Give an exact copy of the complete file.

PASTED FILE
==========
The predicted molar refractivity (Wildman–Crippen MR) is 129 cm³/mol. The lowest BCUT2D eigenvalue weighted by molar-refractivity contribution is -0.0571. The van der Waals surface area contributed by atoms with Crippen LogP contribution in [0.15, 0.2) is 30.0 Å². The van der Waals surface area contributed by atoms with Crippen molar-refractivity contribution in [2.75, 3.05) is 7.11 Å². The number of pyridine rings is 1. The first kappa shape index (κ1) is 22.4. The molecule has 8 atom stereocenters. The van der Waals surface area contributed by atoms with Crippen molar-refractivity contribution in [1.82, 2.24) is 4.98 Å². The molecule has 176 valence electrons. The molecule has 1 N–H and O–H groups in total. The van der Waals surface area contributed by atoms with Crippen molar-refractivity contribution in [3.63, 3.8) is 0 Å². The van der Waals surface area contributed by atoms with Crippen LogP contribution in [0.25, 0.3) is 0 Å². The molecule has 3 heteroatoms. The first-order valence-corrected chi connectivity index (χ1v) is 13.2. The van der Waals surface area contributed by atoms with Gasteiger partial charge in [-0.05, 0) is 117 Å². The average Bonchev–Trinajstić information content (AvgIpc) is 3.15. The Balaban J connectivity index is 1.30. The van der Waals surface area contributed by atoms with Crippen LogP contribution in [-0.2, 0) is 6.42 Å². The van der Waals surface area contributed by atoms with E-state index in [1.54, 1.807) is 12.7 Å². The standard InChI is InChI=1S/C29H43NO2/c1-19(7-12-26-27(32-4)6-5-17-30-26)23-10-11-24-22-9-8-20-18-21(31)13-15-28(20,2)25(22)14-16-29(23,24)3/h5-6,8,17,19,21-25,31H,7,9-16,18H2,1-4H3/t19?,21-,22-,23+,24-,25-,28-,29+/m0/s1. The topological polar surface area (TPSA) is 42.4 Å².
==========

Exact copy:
The predicted molar refractivity (Wildman–Crippen MR) is 129 cm³/mol. The lowest BCUT2D eigenvalue weighted by molar-refractivity contribution is -0.0571. The van der Waals surface area contributed by atoms with Crippen LogP contribution in [0.15, 0.2) is 30.0 Å². The van der Waals surface area contributed by atoms with Crippen molar-refractivity contribution in [2.75, 3.05) is 7.11 Å². The number of pyridine rings is 1. The first kappa shape index (κ1) is 22.4. The molecule has 8 atom stereocenters. The van der Waals surface area contributed by atoms with Crippen molar-refractivity contribution in [1.82, 2.24) is 4.98 Å². The molecule has 176 valence electrons. The molecule has 1 N–H and O–H groups in total. The van der Waals surface area contributed by atoms with Crippen molar-refractivity contribution in [3.63, 3.8) is 0 Å². The van der Waals surface area contributed by atoms with Crippen LogP contribution in [0.25, 0.3) is 0 Å². The molecule has 3 heteroatoms. The first-order valence-corrected chi connectivity index (χ1v) is 13.2. The van der Waals surface area contributed by atoms with Gasteiger partial charge in [-0.05, 0) is 117 Å². The average Bonchev–Trinajstić information content (AvgIpc) is 3.15. The Balaban J connectivity index is 1.30. The van der Waals surface area contributed by atoms with Crippen LogP contribution in [-0.2, 0) is 6.42 Å². The van der Waals surface area contributed by atoms with E-state index in [1.54, 1.807) is 12.7 Å². The standard InChI is InChI=1S/C29H43NO2/c1-19(7-12-26-27(32-4)6-5-17-30-26)23-10-11-24-22-9-8-20-18-21(31)13-15-28(20,2)25(22)14-16-29(23,24)3/h5-6,8,17,19,21-25,31H,7,9-16,18H2,1-4H3/t19?,21-,22-,23+,24-,25-,28-,29+/m0/s1. The topological polar surface area (TPSA) is 42.4 Å².